Leave Taking at the Bush Theatre
The Bush might just be the best place to watch theatre in London. The inclusivity of its programming and pricing structure creates an audience far more engaged with what’s on stage than its peers, an effect in full force with Madani Younis’s timely revival of Leave Taking. Of course, it helps that Winsome Pinnock’s play is an absolute blinder.
Enid (Sarah Niles) has brought her two daughters Del (Seraphina Beh) and Viv (Nicholle Cherrie) to the only Obeah woman in Deptford – the inimitable Mai (Adjoa Andoh) – to find out exactly what’s going on with her offspring. From here, the drama takes a delicate, often heart-stopping deep dive into what it means to be a mother and a daughter, an immigrant and someone born and raised in a country different to that of their parents.
Pinnock is incredibly even-handed when looking at the tensions between generations. The pressures felt by Del and Viv to justify their mother’s sacrifices, to play the game of respectability politics, are an enormous weight to carry. But so too are the pains of the past endured by Mai, Enid and family friend Brod (a hilarious Wil Johnson), who are first-hand witnesses to the vampirism of colonialism. There is no right or wrong here; only a group of people trying to find their way in a country constantly making them feel unwelcome and unworthy.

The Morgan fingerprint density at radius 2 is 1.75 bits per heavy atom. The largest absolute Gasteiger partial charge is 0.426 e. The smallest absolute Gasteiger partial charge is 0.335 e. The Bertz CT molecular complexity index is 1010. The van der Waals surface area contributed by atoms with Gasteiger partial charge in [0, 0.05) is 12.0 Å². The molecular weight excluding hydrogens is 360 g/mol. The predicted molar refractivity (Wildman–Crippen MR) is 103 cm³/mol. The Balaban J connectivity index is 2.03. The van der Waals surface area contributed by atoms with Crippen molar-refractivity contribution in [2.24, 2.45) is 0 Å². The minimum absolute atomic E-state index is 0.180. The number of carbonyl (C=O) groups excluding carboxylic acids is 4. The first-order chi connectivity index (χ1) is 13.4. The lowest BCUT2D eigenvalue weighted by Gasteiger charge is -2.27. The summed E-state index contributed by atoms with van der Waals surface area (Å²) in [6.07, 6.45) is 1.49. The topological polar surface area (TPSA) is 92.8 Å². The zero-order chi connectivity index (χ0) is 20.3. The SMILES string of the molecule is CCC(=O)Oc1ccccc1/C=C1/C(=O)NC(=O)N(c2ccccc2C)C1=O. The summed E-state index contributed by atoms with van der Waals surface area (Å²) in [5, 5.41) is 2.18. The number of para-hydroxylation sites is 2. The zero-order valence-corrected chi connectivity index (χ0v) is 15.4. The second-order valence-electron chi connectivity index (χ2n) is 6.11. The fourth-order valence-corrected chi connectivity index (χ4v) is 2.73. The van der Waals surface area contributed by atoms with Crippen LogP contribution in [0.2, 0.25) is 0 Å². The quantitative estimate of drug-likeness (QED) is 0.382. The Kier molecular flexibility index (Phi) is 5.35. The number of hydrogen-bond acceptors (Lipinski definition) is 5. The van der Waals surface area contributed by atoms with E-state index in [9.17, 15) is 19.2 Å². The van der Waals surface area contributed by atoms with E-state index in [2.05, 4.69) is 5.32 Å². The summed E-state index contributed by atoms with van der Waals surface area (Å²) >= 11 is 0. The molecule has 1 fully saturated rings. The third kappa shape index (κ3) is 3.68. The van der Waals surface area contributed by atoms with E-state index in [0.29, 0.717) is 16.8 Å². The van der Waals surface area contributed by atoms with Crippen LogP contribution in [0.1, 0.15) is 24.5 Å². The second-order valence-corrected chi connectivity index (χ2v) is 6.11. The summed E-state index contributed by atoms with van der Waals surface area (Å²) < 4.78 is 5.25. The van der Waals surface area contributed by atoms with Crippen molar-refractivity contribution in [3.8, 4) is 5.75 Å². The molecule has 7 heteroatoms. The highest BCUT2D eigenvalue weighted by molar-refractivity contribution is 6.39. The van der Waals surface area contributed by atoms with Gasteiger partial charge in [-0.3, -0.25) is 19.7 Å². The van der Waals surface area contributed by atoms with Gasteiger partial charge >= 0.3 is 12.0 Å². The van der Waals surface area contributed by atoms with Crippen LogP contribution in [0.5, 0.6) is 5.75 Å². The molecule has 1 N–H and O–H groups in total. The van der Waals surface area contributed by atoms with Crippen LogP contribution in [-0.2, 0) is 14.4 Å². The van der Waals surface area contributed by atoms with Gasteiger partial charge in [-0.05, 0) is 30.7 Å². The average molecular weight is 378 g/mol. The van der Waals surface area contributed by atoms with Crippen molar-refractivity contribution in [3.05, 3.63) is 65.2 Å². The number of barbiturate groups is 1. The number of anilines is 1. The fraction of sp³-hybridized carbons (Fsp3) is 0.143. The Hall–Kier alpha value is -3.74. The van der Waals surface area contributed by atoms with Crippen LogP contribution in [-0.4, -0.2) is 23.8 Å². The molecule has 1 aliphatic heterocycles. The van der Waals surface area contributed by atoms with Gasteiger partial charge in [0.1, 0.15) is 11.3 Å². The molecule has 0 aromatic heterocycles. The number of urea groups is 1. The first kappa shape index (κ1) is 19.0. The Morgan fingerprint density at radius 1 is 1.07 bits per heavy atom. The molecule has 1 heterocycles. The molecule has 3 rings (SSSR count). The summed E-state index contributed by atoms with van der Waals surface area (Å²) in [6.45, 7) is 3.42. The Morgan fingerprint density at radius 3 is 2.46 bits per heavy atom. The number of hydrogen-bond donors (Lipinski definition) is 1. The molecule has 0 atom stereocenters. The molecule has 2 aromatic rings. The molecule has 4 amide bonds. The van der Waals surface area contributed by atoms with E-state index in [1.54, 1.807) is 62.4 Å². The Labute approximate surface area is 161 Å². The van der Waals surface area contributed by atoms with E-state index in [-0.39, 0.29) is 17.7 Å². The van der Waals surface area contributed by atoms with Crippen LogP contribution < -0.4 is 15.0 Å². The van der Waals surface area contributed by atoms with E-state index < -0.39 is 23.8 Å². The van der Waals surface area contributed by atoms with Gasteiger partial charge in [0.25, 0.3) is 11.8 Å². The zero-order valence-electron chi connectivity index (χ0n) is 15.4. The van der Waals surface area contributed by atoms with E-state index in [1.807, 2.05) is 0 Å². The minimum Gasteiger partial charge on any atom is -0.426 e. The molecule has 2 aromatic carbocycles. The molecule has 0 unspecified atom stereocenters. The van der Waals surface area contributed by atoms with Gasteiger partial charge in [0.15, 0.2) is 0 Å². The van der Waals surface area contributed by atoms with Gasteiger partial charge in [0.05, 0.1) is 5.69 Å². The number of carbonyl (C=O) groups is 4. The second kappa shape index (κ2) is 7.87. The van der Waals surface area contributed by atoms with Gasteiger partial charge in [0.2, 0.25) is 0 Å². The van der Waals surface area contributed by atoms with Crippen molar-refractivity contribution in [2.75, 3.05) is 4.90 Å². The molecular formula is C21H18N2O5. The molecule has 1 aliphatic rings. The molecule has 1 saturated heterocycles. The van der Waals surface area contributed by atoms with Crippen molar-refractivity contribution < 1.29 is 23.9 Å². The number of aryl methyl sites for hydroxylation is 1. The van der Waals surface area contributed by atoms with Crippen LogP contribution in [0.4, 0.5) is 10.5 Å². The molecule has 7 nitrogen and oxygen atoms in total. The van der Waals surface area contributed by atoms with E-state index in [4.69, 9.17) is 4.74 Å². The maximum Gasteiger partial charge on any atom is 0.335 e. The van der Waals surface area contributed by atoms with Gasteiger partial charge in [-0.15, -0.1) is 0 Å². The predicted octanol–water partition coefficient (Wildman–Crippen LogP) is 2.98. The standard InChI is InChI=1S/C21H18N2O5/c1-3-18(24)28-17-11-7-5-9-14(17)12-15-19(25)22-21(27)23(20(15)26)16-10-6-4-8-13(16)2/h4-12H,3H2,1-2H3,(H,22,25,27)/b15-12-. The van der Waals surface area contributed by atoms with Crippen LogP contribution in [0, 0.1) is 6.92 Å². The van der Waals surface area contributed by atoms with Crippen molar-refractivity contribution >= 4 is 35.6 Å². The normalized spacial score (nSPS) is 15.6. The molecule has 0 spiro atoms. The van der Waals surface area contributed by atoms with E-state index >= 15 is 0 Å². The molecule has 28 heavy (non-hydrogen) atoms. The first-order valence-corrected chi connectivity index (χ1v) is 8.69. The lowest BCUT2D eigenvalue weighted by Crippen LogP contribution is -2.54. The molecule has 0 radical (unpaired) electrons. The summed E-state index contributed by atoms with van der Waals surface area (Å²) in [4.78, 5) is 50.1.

In Enid and Mai, the piece has two magnificent pillars of strength and sacrifice – not only in the work required to survive in an unloving England, but the racism absorbed in the pursuit for a better future. Burdened with a responsibility to the past, be it towards family or spirituality (something treated as seriously as it was in the National Theatre’s Nine Night), they’re a pair of fantastically meaty roles made majestic by Niles and Andoh. The former buries her rage beneath the wish for her daughters to succeed, the latter’s spiky edges hiding a deep well of hurt.
But this production really belongs to Del, the clearest bridge between past, present and future. Almost the entirety of the second half is made up of conversations between the troubled youngster and the rest of the cast, with Beh especially impressing in her intense heavyweight scenes alongside her fellow actresses.
The best choice Younis makes is to eschew any real sense of Leave Taking as a period piece. A record player here and a wired landline there are the only hints that this was written in 1987, not 2018. Part of that is down to the depressingly evergreen nature of what the playwright is talking about, as evidenced by the ongoing Windrush scandal. But it is more than that. The play’s characters are fleshy things with not an ounce of dust on them; they’ll feel just as alive for another 30 years yet.
Photo: Helen Murray
Leave Taking is at Bush Theatre from 30th May until 30th June 2018. For further information or to book visit the theatre’s website here.